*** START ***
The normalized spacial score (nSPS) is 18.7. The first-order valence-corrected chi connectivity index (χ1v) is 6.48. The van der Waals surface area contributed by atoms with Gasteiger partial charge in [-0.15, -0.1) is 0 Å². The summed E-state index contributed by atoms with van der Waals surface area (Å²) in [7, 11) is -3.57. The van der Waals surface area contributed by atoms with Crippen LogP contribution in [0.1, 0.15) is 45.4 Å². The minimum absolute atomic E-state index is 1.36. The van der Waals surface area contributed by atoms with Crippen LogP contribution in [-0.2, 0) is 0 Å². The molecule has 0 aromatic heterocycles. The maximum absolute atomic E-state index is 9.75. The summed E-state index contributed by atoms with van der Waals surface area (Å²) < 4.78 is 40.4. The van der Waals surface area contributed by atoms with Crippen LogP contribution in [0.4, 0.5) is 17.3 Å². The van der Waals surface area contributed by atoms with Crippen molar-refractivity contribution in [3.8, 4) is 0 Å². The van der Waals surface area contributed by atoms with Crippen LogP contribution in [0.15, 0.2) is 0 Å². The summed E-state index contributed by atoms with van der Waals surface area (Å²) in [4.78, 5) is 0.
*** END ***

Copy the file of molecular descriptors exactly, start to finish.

The normalized spacial score (nSPS) is 18.7. The first-order valence-corrected chi connectivity index (χ1v) is 6.48. The van der Waals surface area contributed by atoms with Gasteiger partial charge in [-0.15, -0.1) is 0 Å². The summed E-state index contributed by atoms with van der Waals surface area (Å²) in [7, 11) is -3.57. The van der Waals surface area contributed by atoms with Crippen LogP contribution in [0.1, 0.15) is 45.4 Å². The minimum absolute atomic E-state index is 1.36. The van der Waals surface area contributed by atoms with Crippen LogP contribution in [-0.2, 0) is 0 Å². The molecule has 0 aromatic heterocycles. The maximum absolute atomic E-state index is 9.75. The summed E-state index contributed by atoms with van der Waals surface area (Å²) < 4.78 is 40.4. The van der Waals surface area contributed by atoms with Crippen LogP contribution in [0.4, 0.5) is 17.3 Å². The van der Waals surface area contributed by atoms with Crippen molar-refractivity contribution in [3.8, 4) is 0 Å². The van der Waals surface area contributed by atoms with Crippen LogP contribution in [0.15, 0.2) is 0 Å². The summed E-state index contributed by atoms with van der Waals surface area (Å²) in [4.78, 5) is 0.